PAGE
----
By incorporating a flip camera to enable document sharing — intended for corporate customers to disseminate memoranda on videophone calls — Bell Labs engineers anticipated a world of screen sharing and converting single communication devices into multi-modal transmitters of voice, picture, and video, connected to an easily-accessible commercial network. The Mod II Picturephone anticipated the smartphone that would become so ubiquitous to American life in the early 21st century by consolidating multiple tasks into a single machine plugged into an existing network.

The clients of the initial Picturephone network in 1970 were businessmen — corporate executives of the Pittsburgh industrial giants that fueled the last period of post-World War II American economic prosperity. These firms, including Alcoa and Westinghouse, envisioned connecting far-flung industrial outposts to corporate boardrooms to streamline intra-firm communication and make corporate operations more profitable. Alcoa in 1971 incorporated the Picturephone into its experimental APRIS (Alcoa Picturephone Remote Information System), an internal network that used Picturephones to share data and charts like a modern-day intranet.

Others in Pittsburgh recognized the potential of remote videoconferencing to transform education medicine, the arts, and daily life. University of Pittsburgh educator Dr. Omar Khayyam investigated the Picturephones as tools for connecting research universities to inner city schools. Pittsburgh’s Mercy Hospital was prominently featured in AT&T marketing materials as a site where nurses and doctors could consult with one another remotely via videophone across the length of the facility. The civic leaders who attended the Picturephone unveiling in AT&T’s Pittsburgh auditorium in June of 1970 envisioned a widespread network where daily use of videocalls extended beyond corporate headquarters to homes, public libraries, and civic organizations, with telephoning by picture becoming a new norm within a few years.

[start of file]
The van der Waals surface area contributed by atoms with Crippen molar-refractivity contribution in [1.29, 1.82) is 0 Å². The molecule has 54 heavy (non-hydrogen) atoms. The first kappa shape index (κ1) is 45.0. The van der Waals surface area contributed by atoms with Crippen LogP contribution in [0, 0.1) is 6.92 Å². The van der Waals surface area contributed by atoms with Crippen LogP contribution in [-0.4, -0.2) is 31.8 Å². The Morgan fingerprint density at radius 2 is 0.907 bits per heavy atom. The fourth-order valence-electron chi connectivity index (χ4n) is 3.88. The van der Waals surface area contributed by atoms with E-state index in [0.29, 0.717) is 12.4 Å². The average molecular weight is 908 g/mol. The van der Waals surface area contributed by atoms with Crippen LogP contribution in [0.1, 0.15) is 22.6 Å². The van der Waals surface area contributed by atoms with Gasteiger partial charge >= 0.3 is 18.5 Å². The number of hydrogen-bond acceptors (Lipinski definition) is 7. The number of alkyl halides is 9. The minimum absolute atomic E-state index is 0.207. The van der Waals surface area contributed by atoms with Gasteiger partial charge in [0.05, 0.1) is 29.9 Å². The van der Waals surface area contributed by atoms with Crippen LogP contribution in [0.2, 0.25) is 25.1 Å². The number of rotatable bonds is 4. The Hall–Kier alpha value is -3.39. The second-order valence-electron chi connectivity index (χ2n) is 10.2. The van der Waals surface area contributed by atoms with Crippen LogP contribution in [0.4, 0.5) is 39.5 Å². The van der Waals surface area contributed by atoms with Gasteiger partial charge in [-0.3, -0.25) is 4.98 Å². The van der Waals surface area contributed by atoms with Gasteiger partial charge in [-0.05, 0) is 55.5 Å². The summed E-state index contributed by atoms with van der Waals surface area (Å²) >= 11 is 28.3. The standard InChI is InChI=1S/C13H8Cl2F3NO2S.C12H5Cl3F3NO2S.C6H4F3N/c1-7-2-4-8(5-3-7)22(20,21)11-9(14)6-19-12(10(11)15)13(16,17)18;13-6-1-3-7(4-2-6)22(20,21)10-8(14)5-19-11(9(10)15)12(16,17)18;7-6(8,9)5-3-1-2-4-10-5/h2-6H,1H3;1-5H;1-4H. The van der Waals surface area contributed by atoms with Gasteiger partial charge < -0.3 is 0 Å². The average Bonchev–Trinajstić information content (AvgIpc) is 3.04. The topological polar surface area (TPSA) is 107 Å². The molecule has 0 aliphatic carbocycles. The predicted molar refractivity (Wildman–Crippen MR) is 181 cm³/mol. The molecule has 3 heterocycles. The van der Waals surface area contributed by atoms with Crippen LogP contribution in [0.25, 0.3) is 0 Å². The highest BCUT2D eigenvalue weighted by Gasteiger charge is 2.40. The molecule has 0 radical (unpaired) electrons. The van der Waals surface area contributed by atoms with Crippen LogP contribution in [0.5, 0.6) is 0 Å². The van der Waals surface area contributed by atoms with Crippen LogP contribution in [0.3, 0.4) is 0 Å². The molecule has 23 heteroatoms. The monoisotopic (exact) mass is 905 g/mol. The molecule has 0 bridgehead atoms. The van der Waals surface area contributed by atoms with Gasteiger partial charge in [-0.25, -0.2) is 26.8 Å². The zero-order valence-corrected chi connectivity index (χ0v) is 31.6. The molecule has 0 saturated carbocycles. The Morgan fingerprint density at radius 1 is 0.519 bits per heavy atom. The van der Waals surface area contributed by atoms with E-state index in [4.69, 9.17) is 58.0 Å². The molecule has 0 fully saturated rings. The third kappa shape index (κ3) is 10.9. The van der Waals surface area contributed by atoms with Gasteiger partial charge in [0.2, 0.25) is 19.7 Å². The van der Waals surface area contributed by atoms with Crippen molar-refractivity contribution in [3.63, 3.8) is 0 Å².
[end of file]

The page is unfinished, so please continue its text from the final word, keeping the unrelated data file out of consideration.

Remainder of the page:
AT&T was off by a few decades, but in 2020, in the grip of pandemic, the world found itself embracing more than ever the modern-day successors of the 1970s Picturephone network: software-based applications like Zoom, Hangouts, Skype, and Facetime, installed on computers, tablets, and mobile phones, linking people across vast distances.

Learn More

  • Lipartito, Kenneth. "Picturephone and the Information Age." Technology and Culture, Volume 44, Number 1, January 2003, pp. 50-81. Johns Hopkins University Press. (online copy)

  • Record (magazine), May/June, 1969, Bell Laboratories. (online copy)

  • "Picturephone." Today's Engineer, February 2014. (online copy)

  • Online compendium of several Picturephone articles (via Porticus)

  • "Future Calling: Videophones in the World of The Jetsons." Smithsonian Magazine, January 28, 2013. (online copy)